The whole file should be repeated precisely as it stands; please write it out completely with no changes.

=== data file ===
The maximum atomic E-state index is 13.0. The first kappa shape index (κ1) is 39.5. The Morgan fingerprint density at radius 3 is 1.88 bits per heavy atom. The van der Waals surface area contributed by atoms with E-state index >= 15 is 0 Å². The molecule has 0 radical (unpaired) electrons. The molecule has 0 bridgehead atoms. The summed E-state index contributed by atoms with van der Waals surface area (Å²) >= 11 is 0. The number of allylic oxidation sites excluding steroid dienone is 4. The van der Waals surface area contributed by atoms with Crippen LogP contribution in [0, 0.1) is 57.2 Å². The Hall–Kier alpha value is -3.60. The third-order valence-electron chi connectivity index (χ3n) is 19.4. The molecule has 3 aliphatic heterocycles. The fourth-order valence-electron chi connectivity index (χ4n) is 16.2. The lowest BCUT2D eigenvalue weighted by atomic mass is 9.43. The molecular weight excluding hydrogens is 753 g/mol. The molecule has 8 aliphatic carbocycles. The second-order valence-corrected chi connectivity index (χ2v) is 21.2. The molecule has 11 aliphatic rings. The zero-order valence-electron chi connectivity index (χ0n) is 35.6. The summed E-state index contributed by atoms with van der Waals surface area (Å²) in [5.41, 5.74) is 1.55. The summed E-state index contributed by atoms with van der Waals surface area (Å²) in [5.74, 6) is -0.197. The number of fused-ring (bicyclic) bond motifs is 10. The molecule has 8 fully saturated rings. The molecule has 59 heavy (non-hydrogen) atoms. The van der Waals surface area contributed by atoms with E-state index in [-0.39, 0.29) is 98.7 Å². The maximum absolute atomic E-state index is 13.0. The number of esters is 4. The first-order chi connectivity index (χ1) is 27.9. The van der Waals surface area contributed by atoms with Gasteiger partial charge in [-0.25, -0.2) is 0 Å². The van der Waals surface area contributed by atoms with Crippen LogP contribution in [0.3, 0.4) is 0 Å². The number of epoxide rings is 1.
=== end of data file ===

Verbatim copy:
The maximum atomic E-state index is 13.0. The first kappa shape index (κ1) is 39.5. The Morgan fingerprint density at radius 3 is 1.88 bits per heavy atom. The van der Waals surface area contributed by atoms with E-state index >= 15 is 0 Å². The molecule has 0 radical (unpaired) electrons. The molecule has 0 bridgehead atoms. The summed E-state index contributed by atoms with van der Waals surface area (Å²) >= 11 is 0. The number of allylic oxidation sites excluding steroid dienone is 4. The van der Waals surface area contributed by atoms with Crippen LogP contribution in [0, 0.1) is 57.2 Å². The Hall–Kier alpha value is -3.60. The third-order valence-electron chi connectivity index (χ3n) is 19.4. The molecule has 3 aliphatic heterocycles. The fourth-order valence-electron chi connectivity index (χ4n) is 16.2. The lowest BCUT2D eigenvalue weighted by atomic mass is 9.43. The molecular weight excluding hydrogens is 753 g/mol. The molecule has 8 aliphatic carbocycles. The second-order valence-corrected chi connectivity index (χ2v) is 21.2. The molecule has 11 aliphatic rings. The zero-order valence-electron chi connectivity index (χ0n) is 35.6. The summed E-state index contributed by atoms with van der Waals surface area (Å²) in [5.41, 5.74) is 1.55. The summed E-state index contributed by atoms with van der Waals surface area (Å²) in [5.74, 6) is -0.197. The number of fused-ring (bicyclic) bond motifs is 10. The molecule has 8 fully saturated rings. The molecule has 59 heavy (non-hydrogen) atoms. The van der Waals surface area contributed by atoms with E-state index in [-0.39, 0.29) is 98.7 Å². The maximum absolute atomic E-state index is 13.0. The number of esters is 4. The first-order chi connectivity index (χ1) is 27.9. The van der Waals surface area contributed by atoms with Gasteiger partial charge in [-0.25, -0.2) is 0 Å². The van der Waals surface area contributed by atoms with Crippen LogP contribution in [0.3, 0.4) is 0 Å². The number of epoxide rings is 1.